Methacholine responsiveness, smoking, and atopy as risk factors for accelerated FEV1 decline in male working populations

Am Rev Respir Dis. 1992 Oct;146(4):878-83. doi: 10.1164/ajrccm/146.4.878.


Longitudinal lung function data from four occupational health surveys was used to explore the relationship between nonspecific bronchial responsiveness (NSBR) and the rate of decline of FEV1 (RDFEV) and to address other factors that may predict or influence RDFEV. Of the 1,203 subjects with baseline methacholine and lung function data, follow-up data were available for 733 individuals (61%). The data-available and data-unavailable groups were well matched with respect to baseline lung function, atopy, and smoking status. Compared with the unavailable group, those available for follow-up were younger (42.5 versus 37.7 yr; p less than 0.0001) and slightly less responsive to methacholine (p less than 0.01). Somewhat unexpectedly, RDFEV was lower in the 30 asthmatic subjects than in the nonasthmatics. Among the nonasthmatic subgroup (96% of those available for follow-up), age, occupational group, and baseline FEV1 (% predicted) were independent predictive factors for RDFEV. When these factors were included in the model, RDFEV was found to be increased among current smokers compared with never-smokers or ex-smokers. In the final regression model, a relationship was found between methacholine sensitivity (calculated as a dose-response slope) and RDFEV in nonasthmatics (p less than 0.05). Stratification by smoking status revealed that the relationship between RDFEV and bronchial responsiveness was confined to current smokers and that atopy was an additional risk factor in this subgroup only. This relationship was valid among current smokers in each of the three occupational groups studies. However, reinclusion of the 30 asthmatic subjects in the study population obscured the relationship between NSBR and RDFEV.(ABSTRACT TRUNCATED AT 250 WORDS)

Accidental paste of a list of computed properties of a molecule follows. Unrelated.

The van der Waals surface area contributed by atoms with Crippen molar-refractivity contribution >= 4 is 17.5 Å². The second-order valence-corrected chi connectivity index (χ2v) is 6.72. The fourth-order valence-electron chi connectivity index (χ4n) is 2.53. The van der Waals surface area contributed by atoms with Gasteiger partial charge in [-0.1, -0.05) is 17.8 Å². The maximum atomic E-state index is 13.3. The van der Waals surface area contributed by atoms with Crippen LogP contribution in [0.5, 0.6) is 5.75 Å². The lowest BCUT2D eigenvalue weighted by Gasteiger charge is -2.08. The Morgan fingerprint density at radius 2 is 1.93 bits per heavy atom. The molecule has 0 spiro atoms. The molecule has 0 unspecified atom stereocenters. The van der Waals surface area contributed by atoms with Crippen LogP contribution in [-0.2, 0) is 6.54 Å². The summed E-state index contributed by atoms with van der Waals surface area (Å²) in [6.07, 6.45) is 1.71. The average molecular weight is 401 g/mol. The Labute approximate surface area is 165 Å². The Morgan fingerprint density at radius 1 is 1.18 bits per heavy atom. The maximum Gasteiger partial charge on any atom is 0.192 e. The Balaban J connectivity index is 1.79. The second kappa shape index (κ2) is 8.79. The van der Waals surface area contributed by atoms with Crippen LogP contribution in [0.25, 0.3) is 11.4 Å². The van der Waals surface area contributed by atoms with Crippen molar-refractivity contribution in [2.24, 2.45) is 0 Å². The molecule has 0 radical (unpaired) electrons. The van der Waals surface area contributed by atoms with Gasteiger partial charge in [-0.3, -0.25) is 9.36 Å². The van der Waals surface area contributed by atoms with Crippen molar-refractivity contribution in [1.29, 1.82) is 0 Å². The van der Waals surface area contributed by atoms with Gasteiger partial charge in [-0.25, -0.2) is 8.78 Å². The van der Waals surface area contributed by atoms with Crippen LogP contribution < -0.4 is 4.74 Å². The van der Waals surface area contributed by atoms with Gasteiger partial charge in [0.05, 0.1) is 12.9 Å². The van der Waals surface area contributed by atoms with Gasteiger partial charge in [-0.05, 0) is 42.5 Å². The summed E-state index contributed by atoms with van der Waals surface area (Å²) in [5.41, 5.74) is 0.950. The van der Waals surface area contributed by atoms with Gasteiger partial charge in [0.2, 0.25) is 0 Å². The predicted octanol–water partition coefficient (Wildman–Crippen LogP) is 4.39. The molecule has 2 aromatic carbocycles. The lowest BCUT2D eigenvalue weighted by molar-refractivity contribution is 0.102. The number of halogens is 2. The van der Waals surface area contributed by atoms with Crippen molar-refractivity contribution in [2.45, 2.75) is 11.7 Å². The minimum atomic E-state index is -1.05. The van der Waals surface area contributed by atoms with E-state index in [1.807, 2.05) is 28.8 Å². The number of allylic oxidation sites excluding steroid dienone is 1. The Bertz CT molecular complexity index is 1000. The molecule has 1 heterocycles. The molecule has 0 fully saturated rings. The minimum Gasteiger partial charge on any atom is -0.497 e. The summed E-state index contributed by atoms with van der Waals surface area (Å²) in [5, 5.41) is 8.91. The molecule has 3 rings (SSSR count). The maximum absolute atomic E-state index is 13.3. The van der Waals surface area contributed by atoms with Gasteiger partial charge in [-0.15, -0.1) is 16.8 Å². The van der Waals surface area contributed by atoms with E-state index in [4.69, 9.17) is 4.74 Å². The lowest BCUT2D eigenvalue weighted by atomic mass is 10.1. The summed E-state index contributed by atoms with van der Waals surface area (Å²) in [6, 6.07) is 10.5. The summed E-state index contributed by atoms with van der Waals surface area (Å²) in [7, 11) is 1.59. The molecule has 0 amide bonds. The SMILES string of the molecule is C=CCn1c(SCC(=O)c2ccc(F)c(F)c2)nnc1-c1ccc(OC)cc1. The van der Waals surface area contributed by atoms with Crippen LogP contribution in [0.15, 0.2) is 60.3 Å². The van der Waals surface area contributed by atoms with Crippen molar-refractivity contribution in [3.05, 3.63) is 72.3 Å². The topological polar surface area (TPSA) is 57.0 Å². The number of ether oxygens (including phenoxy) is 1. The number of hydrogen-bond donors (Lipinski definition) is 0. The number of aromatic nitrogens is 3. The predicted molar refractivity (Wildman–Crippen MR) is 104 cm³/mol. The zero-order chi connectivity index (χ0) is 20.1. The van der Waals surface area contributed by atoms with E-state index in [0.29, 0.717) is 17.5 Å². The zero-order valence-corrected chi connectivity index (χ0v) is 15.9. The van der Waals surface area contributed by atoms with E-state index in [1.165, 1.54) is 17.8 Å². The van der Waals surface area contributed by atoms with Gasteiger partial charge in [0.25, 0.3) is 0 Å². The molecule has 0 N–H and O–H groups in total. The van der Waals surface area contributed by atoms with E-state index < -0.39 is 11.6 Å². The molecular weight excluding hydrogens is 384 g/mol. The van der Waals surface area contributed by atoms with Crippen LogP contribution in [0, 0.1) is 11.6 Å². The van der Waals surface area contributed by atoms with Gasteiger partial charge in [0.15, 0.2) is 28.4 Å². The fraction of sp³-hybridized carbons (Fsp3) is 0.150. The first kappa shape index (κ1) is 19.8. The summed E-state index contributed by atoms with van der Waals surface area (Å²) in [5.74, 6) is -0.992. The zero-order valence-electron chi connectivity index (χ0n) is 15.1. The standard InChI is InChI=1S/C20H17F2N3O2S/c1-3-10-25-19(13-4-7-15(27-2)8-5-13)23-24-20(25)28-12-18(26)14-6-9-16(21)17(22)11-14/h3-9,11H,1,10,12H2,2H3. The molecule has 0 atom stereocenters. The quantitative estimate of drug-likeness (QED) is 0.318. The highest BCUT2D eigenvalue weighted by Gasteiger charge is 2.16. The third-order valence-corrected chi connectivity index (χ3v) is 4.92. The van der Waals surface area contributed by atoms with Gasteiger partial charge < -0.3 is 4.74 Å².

Publication types

  • Research Support, Non-U.S. Gov't

MeSH terms

  • Adult
  • Bronchial Hyperreactivity / epidemiology*
  • Bronchial Hyperreactivity / physiopathology
  • Bronchial Provocation Tests / statistics & numerical data
  • Forced Expiratory Volume
  • Humans
  • Hypersensitivity, Immediate / epidemiology*
  • Hypersensitivity, Immediate / physiopathology
  • Longitudinal Studies
  • Lung Diseases, Obstructive / epidemiology*
  • Male
  • Methacholine Chloride
  • Occupational Exposure*
  • Predictive Value of Tests
  • Prevalence
  • Regression Analysis
  • Risk Factors
  • Smoking / epidemiology*
  • Smoking / physiopathology


  • Methacholine Chloride